Ballet's Nutcracker, Lincoln Center Jazz Orchestra, Alvin Ailey American Dance Theater,
and Ramsey Lewis. Find upcoming acts at Hancher Auditorium.
For local and national music acts, the favorite is Gunnerz which also does a Monday
Night blues jam. At Happy Hour, go to Gabe's for the live music and drink specials,
Chauncey's for the outdoor beer garden and Friday snack buffet, and The Vine for a
mature crowd that appreciates relaxing jazz and chicken wings. The Mill has nightly live
music and the most active open mic nights in town.
Alternative Alternatives (323 E. Market) Household, clothing, and gift items all made from recycled
materials. Grass Roots (13 S. Linn, 319-339-4444) Any product imaginable that can be produced
>from hemp. Peaceful Fool and Third Coast (Downtown, ped mall) Lifestyle accessories for the
modern peacenik. World Market Place (601 Hollywood Blvd., 319-338-2278) Volunteer-staffed import
shop promotes fair trade practices.
Books Haunted Bookshop (520 Washington, 319-337-2996) Voted best used bookstore in Iowa
City. Northside Book Market (Market & Linn, 310-466-9330) The newest used bookstore in
town, with the least expensive books. Also sells coffee and used furniture. Prairie Lights (15 S. Dubuque, 319-337-2681) An amazing 3-level independent
bookstore with frequent author events.
Local Art Iowa Artisans Gallery (117 E. College, 319-351-8686) Fine contemporary handcrafts &
selected fine art.
Women's Clothing Boutiques Catherine's (7 S. Dubuque, 319-338-2210) "The Cutting Edge of Non-fashion."
dulicnea (2 S. Dubuque, 319-339-9468) Contemporary clothing, esp. "pretty dresses."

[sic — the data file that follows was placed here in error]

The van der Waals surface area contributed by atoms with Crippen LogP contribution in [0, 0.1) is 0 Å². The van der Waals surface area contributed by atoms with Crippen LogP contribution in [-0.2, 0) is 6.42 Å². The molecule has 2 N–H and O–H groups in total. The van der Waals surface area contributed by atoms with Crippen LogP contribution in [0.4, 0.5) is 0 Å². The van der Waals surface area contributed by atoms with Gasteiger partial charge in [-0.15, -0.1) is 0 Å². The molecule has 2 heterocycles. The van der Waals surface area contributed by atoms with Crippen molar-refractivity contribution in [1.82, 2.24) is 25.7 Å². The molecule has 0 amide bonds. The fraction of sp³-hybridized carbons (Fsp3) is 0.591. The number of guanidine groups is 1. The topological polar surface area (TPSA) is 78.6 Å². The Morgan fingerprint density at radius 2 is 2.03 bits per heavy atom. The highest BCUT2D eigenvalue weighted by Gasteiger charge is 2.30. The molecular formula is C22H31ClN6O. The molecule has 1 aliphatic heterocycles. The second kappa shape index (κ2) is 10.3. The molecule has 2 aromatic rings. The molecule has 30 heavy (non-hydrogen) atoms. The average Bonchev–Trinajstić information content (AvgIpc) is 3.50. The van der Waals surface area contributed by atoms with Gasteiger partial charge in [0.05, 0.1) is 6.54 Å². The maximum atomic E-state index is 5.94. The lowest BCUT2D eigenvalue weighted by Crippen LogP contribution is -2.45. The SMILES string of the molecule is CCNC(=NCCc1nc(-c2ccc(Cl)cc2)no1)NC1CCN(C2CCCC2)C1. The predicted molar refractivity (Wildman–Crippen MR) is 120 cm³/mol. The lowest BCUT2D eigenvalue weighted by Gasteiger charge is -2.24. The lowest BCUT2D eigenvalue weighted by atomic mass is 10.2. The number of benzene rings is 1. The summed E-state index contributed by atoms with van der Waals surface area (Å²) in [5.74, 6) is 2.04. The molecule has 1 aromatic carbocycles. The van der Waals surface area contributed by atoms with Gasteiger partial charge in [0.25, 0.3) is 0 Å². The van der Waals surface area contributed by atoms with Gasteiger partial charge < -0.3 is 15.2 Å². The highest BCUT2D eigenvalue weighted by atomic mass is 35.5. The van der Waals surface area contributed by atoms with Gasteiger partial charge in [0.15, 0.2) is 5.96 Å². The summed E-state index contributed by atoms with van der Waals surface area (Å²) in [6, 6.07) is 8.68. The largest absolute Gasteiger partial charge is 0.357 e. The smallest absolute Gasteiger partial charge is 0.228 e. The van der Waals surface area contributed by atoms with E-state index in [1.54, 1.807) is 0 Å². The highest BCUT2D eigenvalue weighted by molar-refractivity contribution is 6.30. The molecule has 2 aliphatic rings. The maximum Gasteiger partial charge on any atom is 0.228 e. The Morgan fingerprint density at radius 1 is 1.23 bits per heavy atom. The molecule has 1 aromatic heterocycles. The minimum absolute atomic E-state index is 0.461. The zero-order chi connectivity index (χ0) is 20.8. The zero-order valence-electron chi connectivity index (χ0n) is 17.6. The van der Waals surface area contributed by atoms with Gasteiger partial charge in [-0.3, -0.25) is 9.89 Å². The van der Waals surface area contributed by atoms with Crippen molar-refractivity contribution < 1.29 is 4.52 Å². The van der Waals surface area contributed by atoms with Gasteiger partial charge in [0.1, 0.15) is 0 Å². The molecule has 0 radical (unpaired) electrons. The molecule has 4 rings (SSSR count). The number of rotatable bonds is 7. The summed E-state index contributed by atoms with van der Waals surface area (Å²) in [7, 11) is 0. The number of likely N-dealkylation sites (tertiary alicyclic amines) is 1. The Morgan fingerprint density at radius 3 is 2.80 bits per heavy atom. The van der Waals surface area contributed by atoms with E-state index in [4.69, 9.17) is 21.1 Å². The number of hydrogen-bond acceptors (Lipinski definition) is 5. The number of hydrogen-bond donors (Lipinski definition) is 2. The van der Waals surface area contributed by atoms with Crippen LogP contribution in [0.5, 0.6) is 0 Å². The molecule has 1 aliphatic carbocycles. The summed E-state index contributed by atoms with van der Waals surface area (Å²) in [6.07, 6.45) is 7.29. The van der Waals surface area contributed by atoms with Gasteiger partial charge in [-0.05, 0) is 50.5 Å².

Textiles (109 S. Dubuque, 319-339-0410) Classy clothes, great textures. Silk, cotton,
wool, linen, rayon.
Resale Clothing Betty's Bad Clothes (112 S. Linn) Also a coffee shop. The Savvy Boutique (320 E. Benton, 319-354-2565) Better women's clothing for work
and play, sold on consignment.
Music Almost Blue Music (112 E. College) Specializes in jazz, blues, urban, reggae.
Apollo Compact Discs (13 S. Linn) Used CDs. Listen before you buy. Record Collector (4-1/2 S. Linn) Used funk, punk, pop, psychedelic, surf, ambient, house,
and acid jazz.
HISTORY & MUSEUMS: The University of Iowa campus and the U of I Hospital
house a number of museums including an art museum, a museum of national history, and
a medical museum.
The Old Capitol (Clinton & Iowa) Iowa's first permanent state capitol before westward
expansion moved the capital to Des Moines. Now restored, this National Historic
Landmark, sits in downtown Iowa City on the university's main campus.
Tree Walk in the Longfellow Neighborhood A walking tour of a residential historic
district and 50 noteworthy "heritage" trees located there.
Mormon Handcart Site On the outskirts of town, a marker and brief walking trail